Due to the pleiotropic functions of Optn, these mutations could be involved in ALS by interfering with several biological processes linked to autophagy/mitophagy. (1) Lysosomes trafficking: as Optn interacts with Htt, the protein mutated in the neurodegenerative disorder Huntington’s disease (210). Htt is critical for the regulation of post-Golgi trafficking to the plasma membrane and to lysosomes (211, 212). Consequently, Htt deficiency alters the spatial organization of late endosomes/lysosomes. Interestingly, abnormal polyglutamine expansion (mHtt) results in Optn and Rab8 delocalization from the Golgi apparatus and, in turn, alters the post-Golgi trafficking to the lysosomes, suggesting that this function of Htt is dependent on Optn and Rab8 (211). Although the physiological function of Htt is unknown, it is found to interact with several factors involved in vesicle trafficking, including the Htt-associated protein 1 (213). In addition, Optn silencing or expression of p.Q398W and p.E478G pathological mutants in neuron-like NSC-34 cells is sufficient to block lysosome fusion to autophagosomes, resulting in autophagosome accumulation. (2) Neuroinflammation. Inflammation of the central nervous system, a process known as neuroinflammation, is one of the most important hallmarks of neurodegenerative diseases that occurs very early during the disease and is regulated by microglia. In the presence of endogenous stimuli, potentially triggered by aggregated proteins, activation of pro-inflammatory responses by the NF-κB pathway leads to neuron loss (214, 215). Interestingly, production of pro-inflammatory mediators by activated microglial cells is regulated by the mitochondrial dynamics: mitochondrial fission leads to ROS production and induction of pro-inflammatory cytokines through the activation of NF-κB and MAPK signaling pathways in LPS-stimulated microglial cells (216). It has been suggested that regulation of the NF-κB-dependent inflammatory pathway by Parkin might contribute to the neuroprotective properties of Parkin (217). Accordingly, PARK2 knockout mice exhibited increased susceptibility to neuronal loss induced by LPS, an activator of the NF-κB pathway (218). The role played by Optn in NF-κB-dependent inflammation has been a matter of debate despite its structural homologies with NEMO. Indeed, although the C-terminal UBDs of NEMO and Optn are interchangeable, Optn cannot substitute for NEMO due to its inability to interact with the IKKα/β kinases required for NF-κB activation (50). In contrast, overexpression of Optn was shown to inhibit NF-κB activation as Optn could compete with NEMO for its interaction with ubiquitinated substrates through its UBD (206, 219). Data using CRISPR/Cas9-mediated Optn-KO cells are also consistent with an inhibitory role of Optn in NF-κB activation, although in vivo studies in mice have shown that Optn is not essential for the activation of NF-κB (220–222). More interestingly, reconstitution of these cells with ALS-associated mutants (Q398X and E478G) fails to inhibit NF-κB activity (38). The potential role of ALS mutations of Optn in NF-κB-mediated neuroinflammation would, thus, be interesting to explore, especially as Optn is highly expressed in brain (35).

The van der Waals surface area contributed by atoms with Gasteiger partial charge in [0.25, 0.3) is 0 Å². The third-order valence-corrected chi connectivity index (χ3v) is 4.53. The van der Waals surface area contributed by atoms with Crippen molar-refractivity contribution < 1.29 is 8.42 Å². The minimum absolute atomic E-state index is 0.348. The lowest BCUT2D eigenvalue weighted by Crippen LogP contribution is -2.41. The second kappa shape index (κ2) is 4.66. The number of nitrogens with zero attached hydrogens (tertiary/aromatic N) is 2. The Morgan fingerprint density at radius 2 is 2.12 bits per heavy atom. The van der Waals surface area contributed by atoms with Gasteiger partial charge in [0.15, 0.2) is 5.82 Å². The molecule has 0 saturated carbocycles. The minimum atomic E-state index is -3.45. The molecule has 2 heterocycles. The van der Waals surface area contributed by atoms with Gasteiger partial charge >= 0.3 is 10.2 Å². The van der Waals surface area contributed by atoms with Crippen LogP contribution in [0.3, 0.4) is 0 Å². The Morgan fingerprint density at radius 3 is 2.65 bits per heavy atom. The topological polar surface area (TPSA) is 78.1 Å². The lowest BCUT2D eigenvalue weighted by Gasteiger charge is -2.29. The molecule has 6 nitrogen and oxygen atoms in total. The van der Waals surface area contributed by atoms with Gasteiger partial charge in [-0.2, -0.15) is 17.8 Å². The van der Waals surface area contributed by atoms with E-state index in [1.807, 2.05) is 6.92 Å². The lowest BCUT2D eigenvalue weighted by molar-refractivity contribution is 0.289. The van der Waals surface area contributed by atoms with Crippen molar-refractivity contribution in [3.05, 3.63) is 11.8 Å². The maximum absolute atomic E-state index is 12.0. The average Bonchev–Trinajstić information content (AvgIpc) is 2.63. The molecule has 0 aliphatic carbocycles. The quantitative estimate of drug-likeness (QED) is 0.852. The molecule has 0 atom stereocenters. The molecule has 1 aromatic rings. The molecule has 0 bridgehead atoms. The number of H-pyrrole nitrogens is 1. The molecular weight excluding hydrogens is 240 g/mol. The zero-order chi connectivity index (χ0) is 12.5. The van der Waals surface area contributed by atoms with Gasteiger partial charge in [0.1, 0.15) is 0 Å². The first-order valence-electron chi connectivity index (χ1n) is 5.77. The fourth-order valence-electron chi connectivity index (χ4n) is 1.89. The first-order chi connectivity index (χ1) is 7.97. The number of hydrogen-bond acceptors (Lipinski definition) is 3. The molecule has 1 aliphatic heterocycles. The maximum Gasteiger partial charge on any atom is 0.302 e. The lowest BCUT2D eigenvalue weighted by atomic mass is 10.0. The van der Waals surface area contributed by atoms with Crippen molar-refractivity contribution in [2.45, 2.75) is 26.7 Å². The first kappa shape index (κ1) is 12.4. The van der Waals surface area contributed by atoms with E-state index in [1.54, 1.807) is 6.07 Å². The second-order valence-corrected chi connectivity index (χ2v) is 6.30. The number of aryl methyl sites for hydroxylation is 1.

Involvement of TBK1 in ALS
As for Optn, mutations of the TBK1 gene were first linked to primary open glaucoma and NTG (223, 224). Using exome sequencing and targeted mutation screens, gain-of-function mutations of TBK1 were discovered in ALS patients (203, 225–227). These human genetics studies have uncovered a link between TBK1 and ALS in Swedish, Chinese, and Taiwanese populations and identified that nonsense and frameshift mutations decrease the expression of TBK1 at both mRNA and protein levels, while missense mutations do not. As all members of the IKK family, TBK1 contains four domains: a N-terminal serine/threonine kinase domain, an ubiquitin-like domain, and two C-terminal coiled-coil domains, CCD1 and CCD2. Mutations of the kinase and CCD1 domains account for a greater proportion of diseases than mutations of other domains (227). As TBK1 substrates include not only Optn but also p62 and NDP52, pathological mutations in its catalytic activity alter the phosphorylation of all these mitophagy receptors, while mutations in its CCD2 domain prevent mainly its interaction with Optn and p62. For instance, deletion of CCD2 (p.690-713del) that is responsible for the development of ALS, impairs TBK1 association with Optn suggesting that a loss of TBK1 and Optn binding may be important for the development of the disease (228). Various inclusions were found in different brain regions of ALS patients harboring TBK1 mutations. The nature of these inclusions, in particular the presence of TDP-43, p62, or ubiquitin, suggests that deregulation of TBK1 autophagic functions could lead to aggregated protein accumulation, which may be one of the pathophysiological mechanisms of the disease (181). As for SOD1, VCP, UBQLN2, and p62, mutations of TBK1 genes (loss-of-function) have also been implicated in FTD (229).
Involvement of Mitophagy in Parkinson’s Disease
Although Optn has not been directly associated with Parkinson disease, its presence was detected in pathological structures (Lewy bodies) present in Parkinson disease. Since Optn mediates its mitophagy function downstream of PINK1 and Parkin, which have been formally reported to be involved in Parkinsonism, we detailed here the genes responsible of mitochondrial dysfunctions in Parkinson disease and Parkinsonism.